Taking the blood cousin from its box, ancestral dust spiraling up my nostrils into brain, flipping switches toward what nostalgia hasn’t gone to rot, I wonder if I’m making a mistake.
Then the lash-heavy lids of its eyes heave open. It smiles, and I know. Grin growing rows. Long tongue emerging from gullet, flicking at the air to taste how long it’s been. Its tip fishes between its lumberpile teeth for bits of food or chunks of mouth and like a slick pink deformed arm it flings what it finds at my face.
The thanks, I guess, I get for this.
I wasn’t religious. I wasn’t even spiritual. I’d never thought much about God: if he did exist, I figured, he would probably be happy with me, because I tried my best and never hurt anyone. And yet, something about the abbey called to me. As I looked at the pictures of the clean black robes and the candles of the chapel and the blooming earth, I began to understand the monks. They had devoted their lives to a purpose. They were living and working, all at once. They were, in their own way, like me.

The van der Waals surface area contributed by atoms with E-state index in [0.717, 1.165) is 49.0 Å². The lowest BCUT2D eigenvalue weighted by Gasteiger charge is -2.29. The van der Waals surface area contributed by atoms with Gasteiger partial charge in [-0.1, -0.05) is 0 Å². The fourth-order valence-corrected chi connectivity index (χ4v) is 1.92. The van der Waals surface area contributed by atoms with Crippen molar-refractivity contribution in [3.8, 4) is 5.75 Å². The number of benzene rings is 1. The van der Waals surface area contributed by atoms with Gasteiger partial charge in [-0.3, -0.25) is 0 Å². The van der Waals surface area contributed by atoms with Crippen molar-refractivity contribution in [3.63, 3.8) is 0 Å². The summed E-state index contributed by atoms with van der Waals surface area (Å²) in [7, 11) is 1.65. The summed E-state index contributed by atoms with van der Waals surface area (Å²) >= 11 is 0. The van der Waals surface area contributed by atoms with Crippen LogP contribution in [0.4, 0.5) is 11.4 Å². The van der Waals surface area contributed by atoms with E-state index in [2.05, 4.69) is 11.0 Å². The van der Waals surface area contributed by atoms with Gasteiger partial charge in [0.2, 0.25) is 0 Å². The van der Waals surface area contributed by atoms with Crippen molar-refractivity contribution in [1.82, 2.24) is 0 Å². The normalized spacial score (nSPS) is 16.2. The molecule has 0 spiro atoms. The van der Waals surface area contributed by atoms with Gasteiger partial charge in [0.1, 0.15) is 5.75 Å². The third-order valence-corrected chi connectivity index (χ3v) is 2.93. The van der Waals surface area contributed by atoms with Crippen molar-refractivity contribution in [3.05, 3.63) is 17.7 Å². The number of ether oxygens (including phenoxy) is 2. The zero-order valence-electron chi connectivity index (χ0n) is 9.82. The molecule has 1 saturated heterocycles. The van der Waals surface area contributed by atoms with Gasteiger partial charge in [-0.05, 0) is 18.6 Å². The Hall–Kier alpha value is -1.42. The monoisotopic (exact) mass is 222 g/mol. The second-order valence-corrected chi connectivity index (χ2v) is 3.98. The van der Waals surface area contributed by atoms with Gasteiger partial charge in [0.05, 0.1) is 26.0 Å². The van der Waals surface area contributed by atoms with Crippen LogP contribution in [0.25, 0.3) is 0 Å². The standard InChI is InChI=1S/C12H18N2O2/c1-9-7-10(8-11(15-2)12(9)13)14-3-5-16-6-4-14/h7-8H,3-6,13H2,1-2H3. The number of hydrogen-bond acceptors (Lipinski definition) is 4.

And so I went to the Abbaye du Nom du Père to learn the discipline of St. Aldo.
Sometimes I pluck my castration stitches like a banjo. You get annoyed because I’m kind of silly and your disappointed expectations have turned you constantly quite serious. A man does not love outside whatever maximizes relaxation. I believe in free assisted suicide for everyone who shakes my hand. May my enemies bloat and be awesome. Who I ram strangers my skin. Every reek I skim. My surviving exes ignite in a dire shit of chemicals whenever I internet search them. We break as the earth turns.
People often say Chinese is an ugly language, and I always disagree, except in the case of my mother. Her voice gives me a deep existential fear, like vampire teeth on a chalkboard. She’s not my real mother, but one of the few English phrases she knows is “your mother.” She says it when she’s trying to trick me. I think she might know more English than that, but speaking only in Chinese makes us vulnerable, which is how she likes it.
Badger died today. Or was it yesterday, I can’t be sure. He was hit by a Nissan Qashqai. That’s what Mole says, though his myopia, which is worse than ever, undoubtedly compromises any eye-witness testimony he might be called upon to give. It was generally agreed that Badger did not suffer – the damage to the car indicated as much. Alas, we were unable to perform the usual funeral rites for him. A passing TV crew spied an opportunity for a spot of ‘gastro-roadkill’ with their on-board celebrity chef, and they had old Badger trussed up on a spit before you could say endangered species.